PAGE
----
A virtual tape system uses tape libraries with a disk cache controlled by a server running storage management software. Like virtual disk storage, virtual tape storage breaks the direct connection between logical drives and physical drives, allowing more efficient use of resources and a cheaper overall solution. Among other advantages, an IDC survey of virtual tape systems showed that the average user reduced the number of tape cartridges needed by more than 25 percent.
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The "gotcha" is that a virtual tape storage system needs to be carefully sized to avoid major performance degradation. Because all the virtualized data is flowing through one system, any bottleneck has the potential to affect not just one drive or library, but every tape on the system. The most common problems are not having enough tape drives or not having enough disk cache.
IDC's advice is to do it right or not use virtual tape systems at all. "Users may be better advised to forestall an investment that is too small until the funds can be found to acquire the properly sized solution," IDC says. "The ill will between supplier and the IT department and the IT department and its users that comes from an inadequately size solution is not worth the initial capital savings."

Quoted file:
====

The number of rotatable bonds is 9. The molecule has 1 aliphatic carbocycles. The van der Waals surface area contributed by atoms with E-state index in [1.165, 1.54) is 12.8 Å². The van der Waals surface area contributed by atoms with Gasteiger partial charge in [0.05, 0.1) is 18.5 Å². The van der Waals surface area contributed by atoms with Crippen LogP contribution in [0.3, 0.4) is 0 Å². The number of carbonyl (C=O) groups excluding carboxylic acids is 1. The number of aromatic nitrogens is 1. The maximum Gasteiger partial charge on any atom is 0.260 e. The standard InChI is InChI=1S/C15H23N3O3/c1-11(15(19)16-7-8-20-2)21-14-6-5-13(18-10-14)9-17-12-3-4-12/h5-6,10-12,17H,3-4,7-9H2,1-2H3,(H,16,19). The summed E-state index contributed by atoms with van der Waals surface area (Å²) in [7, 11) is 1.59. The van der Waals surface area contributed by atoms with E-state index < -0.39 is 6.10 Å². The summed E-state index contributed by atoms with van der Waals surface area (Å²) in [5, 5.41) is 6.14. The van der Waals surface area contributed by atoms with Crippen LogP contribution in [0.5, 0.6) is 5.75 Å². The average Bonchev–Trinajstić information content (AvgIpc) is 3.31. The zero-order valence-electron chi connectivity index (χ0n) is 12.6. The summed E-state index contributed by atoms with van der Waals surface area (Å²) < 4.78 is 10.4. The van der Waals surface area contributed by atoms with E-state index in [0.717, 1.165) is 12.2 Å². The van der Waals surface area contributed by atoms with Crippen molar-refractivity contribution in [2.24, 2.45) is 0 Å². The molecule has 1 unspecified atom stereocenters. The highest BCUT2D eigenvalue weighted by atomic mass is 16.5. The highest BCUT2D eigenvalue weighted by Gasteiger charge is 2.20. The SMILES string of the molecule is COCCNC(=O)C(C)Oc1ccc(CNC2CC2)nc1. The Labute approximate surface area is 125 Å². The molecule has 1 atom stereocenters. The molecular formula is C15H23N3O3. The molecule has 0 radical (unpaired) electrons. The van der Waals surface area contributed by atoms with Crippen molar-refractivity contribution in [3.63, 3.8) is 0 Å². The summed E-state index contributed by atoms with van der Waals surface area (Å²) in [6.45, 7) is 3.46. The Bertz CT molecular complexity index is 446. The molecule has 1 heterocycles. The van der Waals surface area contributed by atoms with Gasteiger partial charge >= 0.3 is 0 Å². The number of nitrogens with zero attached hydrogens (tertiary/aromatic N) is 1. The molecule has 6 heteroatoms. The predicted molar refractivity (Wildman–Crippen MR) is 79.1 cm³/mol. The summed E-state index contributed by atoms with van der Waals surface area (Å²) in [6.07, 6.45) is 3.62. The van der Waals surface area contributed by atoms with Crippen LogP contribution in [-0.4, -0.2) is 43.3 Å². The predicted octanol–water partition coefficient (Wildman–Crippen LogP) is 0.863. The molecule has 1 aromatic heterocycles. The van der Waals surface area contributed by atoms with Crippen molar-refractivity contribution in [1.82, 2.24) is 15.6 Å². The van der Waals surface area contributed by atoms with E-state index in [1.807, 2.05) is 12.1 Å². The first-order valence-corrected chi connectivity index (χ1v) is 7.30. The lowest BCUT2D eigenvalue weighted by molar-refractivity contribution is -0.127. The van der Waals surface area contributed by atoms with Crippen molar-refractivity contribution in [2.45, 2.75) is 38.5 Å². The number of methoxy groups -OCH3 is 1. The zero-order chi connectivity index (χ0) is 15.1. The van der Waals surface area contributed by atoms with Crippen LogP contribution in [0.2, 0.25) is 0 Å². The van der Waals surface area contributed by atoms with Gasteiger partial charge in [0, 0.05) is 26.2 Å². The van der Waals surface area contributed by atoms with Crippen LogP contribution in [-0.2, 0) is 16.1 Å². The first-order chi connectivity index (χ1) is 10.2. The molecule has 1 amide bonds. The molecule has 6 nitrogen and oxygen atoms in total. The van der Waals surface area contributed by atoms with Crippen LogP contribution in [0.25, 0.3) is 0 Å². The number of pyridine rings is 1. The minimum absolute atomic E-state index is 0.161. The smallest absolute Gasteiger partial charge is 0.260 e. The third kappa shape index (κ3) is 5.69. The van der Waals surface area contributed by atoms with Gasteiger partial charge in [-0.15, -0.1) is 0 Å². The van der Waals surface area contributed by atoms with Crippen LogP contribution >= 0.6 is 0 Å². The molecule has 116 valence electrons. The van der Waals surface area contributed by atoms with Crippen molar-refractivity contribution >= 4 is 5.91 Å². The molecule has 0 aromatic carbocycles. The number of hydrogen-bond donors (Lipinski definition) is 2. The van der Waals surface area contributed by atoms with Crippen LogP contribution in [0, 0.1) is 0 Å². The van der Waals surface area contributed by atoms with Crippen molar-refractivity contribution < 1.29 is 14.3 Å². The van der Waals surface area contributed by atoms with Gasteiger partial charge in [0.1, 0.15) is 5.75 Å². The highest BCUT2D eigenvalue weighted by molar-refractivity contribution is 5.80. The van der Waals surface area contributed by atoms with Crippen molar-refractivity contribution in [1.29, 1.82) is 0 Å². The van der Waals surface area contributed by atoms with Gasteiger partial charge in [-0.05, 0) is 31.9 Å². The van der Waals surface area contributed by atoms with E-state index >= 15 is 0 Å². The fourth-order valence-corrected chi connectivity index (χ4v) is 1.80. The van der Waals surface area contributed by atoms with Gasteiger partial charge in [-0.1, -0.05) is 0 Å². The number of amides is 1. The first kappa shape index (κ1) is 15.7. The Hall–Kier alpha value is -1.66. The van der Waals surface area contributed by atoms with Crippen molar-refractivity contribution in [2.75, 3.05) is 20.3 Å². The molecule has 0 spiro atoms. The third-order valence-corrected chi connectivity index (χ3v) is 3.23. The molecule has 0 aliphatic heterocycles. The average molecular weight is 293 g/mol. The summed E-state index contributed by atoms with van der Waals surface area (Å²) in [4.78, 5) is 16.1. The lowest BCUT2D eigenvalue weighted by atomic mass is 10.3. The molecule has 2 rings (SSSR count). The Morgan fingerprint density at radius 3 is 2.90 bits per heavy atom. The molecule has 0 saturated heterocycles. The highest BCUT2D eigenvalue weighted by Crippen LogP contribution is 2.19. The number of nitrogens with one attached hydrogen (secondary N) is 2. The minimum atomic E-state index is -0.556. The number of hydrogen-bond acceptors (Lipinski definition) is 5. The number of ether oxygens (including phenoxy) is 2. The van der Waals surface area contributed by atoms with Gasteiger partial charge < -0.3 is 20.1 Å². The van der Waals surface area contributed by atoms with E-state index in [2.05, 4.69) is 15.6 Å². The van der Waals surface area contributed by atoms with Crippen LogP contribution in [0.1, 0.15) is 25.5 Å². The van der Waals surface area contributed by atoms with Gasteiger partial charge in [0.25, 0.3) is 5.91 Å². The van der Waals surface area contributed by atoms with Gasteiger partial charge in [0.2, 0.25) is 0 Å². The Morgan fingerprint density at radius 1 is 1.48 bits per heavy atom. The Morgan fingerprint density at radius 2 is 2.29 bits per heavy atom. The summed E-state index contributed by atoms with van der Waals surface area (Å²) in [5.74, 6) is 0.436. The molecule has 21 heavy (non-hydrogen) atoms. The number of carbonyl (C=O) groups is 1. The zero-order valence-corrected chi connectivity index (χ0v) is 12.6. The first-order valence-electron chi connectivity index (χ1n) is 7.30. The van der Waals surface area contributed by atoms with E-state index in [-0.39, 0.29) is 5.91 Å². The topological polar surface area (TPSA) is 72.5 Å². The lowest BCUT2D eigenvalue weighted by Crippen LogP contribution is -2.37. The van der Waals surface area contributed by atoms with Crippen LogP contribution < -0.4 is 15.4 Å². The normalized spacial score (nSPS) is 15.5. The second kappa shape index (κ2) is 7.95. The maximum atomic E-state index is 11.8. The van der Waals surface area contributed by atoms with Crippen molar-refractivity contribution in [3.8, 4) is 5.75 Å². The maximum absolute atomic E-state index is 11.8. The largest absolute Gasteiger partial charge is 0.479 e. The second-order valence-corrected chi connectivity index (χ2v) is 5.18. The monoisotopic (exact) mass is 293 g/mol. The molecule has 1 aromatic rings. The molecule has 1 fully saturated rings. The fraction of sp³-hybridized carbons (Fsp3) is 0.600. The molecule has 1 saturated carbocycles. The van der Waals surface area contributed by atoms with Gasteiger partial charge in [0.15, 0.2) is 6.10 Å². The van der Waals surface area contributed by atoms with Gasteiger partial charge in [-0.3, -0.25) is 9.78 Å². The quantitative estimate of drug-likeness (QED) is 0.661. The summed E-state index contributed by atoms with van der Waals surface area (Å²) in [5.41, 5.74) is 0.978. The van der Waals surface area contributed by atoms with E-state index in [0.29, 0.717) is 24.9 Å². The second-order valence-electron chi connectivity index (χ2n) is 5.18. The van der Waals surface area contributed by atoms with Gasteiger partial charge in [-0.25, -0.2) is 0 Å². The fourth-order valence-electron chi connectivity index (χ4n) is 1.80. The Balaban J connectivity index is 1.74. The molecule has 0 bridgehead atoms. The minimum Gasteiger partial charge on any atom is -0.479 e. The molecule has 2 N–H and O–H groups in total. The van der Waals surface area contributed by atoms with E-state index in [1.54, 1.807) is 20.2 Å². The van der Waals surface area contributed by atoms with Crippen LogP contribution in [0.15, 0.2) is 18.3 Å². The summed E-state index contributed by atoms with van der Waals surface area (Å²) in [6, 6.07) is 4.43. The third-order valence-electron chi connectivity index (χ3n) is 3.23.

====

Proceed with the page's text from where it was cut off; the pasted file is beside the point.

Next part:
An IDC white paper titled "Virtual Tape Servers, a Foundation for Growth" is available at IBM's storage web site at: www.storage.ibm.com/hardsoft/tape/3494_vts/prod_data/vtswpaper/virtual.htm.
Rick Cook has been writing about mass storage since the days when the term meant an 80K floppy disk. The computers he learned on used ferrite cores and magnetic drums. For the last twenty years he has been a freelance writer specializing in storage and other computer issues.
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